Leonardo"s Notebook by Mattheus Mei

I have been impressed with the urgency of doing. Knowing is not enough; we must apply. Being willing is not enough; we must do.

Tuesday, October 09, 2007

We've heard of Mid-Life crises, now introducing...

Young-Life Crisis?

Hats off to J for sending me this Op-Ed piece from today's New York Times. It's titled: The Odyssey Years, I've read similar articles in other publications including one from last year in TIME. The central issue, expressed differently in each, is essentially the same and outlined the same.

From the Times' article piece;

Through their work, you can see the spirit of fluidity that now characterizes this stage. Young people grow up in tightly structured childhoods, Wuthnow observes, but then graduate into a world characterized by uncertainty, diversity, searching and tinkering. Old success recipes don’t apply, new norms have not been established and everything seems to give way to a less permanent version of itself.
Dating gives way to Facebook and hooking up. Marriage gives way to cohabitation. Church attendance gives way to spiritual longing. Newspaper reading gives way to blogging.
(In 1970, 49 percent of adults in their 20s read a daily paper; now it’s at 21

I italicized that one line for two reasons. 1) It's the typical analysis of my generation breaking down our lives into three general spheres that overlap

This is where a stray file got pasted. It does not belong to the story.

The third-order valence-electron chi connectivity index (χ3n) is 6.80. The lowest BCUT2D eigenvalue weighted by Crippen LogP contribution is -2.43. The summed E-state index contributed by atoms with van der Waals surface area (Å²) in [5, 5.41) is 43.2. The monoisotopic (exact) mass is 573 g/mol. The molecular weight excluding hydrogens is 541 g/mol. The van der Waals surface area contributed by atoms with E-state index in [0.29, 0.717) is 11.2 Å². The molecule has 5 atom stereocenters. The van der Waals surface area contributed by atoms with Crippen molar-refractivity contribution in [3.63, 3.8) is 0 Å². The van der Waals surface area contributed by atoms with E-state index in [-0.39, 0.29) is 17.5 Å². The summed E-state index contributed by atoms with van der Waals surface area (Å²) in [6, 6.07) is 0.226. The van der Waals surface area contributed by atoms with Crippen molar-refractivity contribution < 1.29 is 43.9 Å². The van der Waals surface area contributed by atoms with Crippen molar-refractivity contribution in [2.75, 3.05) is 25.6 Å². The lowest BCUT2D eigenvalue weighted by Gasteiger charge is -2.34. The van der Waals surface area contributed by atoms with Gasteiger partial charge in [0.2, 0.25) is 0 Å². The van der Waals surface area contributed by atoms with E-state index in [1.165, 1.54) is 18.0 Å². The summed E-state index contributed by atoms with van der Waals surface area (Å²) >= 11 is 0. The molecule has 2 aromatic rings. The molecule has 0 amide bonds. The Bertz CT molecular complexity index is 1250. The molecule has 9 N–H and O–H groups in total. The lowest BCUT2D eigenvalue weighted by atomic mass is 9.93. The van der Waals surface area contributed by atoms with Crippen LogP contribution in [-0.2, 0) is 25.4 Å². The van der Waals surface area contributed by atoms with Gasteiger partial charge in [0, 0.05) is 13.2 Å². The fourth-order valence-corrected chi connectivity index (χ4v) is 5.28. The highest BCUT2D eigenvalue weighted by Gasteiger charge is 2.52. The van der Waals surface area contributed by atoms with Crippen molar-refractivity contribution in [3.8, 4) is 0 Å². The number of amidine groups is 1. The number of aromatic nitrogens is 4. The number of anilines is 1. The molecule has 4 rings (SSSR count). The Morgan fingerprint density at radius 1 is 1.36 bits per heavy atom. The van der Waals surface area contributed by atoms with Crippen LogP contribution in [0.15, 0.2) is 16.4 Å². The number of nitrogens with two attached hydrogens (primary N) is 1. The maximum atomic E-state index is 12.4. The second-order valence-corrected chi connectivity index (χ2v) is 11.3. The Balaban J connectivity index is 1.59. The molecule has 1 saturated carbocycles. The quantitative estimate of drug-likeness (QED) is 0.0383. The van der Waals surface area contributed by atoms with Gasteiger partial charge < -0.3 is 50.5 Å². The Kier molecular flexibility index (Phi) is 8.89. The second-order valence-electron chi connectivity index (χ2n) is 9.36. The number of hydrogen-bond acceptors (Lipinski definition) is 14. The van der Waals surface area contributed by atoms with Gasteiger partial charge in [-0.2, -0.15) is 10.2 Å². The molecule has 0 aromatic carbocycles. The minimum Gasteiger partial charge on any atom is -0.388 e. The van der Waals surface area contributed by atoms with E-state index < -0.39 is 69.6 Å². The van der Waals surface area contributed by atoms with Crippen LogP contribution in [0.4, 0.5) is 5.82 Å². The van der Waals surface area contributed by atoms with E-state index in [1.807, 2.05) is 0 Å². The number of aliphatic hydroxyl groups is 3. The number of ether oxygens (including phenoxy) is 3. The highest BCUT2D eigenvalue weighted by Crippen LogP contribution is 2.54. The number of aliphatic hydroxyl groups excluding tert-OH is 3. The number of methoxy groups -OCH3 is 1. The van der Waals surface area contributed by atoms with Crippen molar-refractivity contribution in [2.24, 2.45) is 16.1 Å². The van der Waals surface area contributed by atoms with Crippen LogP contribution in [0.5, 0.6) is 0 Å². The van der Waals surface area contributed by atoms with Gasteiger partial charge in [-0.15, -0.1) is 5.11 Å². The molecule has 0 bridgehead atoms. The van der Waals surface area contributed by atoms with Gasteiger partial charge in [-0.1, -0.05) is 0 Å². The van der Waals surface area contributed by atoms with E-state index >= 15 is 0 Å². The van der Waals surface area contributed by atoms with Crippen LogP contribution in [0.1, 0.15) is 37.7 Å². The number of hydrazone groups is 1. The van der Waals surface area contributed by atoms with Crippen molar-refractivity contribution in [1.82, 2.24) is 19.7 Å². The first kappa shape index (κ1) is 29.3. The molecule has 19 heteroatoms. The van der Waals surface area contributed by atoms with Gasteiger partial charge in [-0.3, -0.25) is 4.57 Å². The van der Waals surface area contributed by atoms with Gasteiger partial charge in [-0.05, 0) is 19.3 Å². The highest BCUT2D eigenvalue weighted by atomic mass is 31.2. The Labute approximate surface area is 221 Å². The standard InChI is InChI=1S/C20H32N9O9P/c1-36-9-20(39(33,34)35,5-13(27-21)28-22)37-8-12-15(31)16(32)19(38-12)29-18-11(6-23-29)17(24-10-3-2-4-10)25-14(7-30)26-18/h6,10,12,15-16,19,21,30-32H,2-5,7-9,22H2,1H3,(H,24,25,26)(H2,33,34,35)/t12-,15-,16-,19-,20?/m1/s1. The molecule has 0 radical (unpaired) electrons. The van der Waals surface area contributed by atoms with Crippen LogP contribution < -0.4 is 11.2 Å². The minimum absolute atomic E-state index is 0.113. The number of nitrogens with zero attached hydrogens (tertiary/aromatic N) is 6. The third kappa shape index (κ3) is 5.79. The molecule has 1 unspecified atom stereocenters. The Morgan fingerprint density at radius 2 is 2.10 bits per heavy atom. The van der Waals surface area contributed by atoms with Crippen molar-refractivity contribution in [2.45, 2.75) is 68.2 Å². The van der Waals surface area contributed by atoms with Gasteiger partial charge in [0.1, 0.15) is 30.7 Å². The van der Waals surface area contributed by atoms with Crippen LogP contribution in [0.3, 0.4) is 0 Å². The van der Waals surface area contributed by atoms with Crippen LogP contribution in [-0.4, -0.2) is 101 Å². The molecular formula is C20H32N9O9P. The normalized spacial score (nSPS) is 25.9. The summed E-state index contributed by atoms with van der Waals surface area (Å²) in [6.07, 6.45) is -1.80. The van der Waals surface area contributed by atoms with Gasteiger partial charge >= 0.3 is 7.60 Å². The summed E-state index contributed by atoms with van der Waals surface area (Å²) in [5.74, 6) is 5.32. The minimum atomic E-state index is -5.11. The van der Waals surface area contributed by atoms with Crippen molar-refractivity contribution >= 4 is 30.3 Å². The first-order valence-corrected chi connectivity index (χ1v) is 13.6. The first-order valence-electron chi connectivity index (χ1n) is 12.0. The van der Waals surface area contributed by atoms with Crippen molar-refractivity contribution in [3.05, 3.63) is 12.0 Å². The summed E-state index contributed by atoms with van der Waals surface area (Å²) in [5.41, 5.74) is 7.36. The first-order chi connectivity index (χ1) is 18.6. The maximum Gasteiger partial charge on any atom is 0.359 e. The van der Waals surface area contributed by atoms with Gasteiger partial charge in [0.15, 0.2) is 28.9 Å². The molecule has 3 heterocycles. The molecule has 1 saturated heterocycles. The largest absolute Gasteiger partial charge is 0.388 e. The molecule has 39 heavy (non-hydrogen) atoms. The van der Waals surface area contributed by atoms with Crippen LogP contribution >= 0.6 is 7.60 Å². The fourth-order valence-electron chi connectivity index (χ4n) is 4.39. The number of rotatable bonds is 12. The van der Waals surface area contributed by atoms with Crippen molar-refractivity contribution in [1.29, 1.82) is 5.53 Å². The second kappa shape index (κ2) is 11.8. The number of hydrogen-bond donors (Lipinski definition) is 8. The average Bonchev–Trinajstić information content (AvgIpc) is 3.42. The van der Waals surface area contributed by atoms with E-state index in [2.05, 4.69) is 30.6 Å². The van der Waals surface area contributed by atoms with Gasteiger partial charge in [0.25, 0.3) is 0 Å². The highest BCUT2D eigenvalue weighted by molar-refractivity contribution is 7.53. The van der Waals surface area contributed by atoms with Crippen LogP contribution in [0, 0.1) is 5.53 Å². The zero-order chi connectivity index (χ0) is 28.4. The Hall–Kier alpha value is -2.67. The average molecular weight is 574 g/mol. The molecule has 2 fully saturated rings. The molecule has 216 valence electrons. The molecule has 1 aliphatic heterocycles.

i - pairing
ii - religion/spirituality
iii - information dissemination
and then there's - 2) Boy, that sure hits the nail on the head, it does in fact seem to succinctly describe the trend that has blossomed especially with my generation.

I don't think one statement within the article holds much weight:
But there is every reason to think this phase will grow more pronounced in the coming years. European nations are traveling this route ahead of us, Galston notes. Europeans delay marriage even longer than we do and spend even more years shifting between the job market and higher education.

There's a fundamental difference between Europeans and Americans which tends to be tenacity and drive - if people think the youth of America are apathetic they should look to the French - granted we don't protest like the French do, but then again as much as protesting is built into their culture, not protesting and disrupting the "machine" of life and order is built into ours.

And this - well this is just so cliche: Someday people will look back and wonder at the vast social changes wrought by the emerging social group that saw their situations first captured by “Friends”

Puh-lease, a Friends' comparison is so... 1997.

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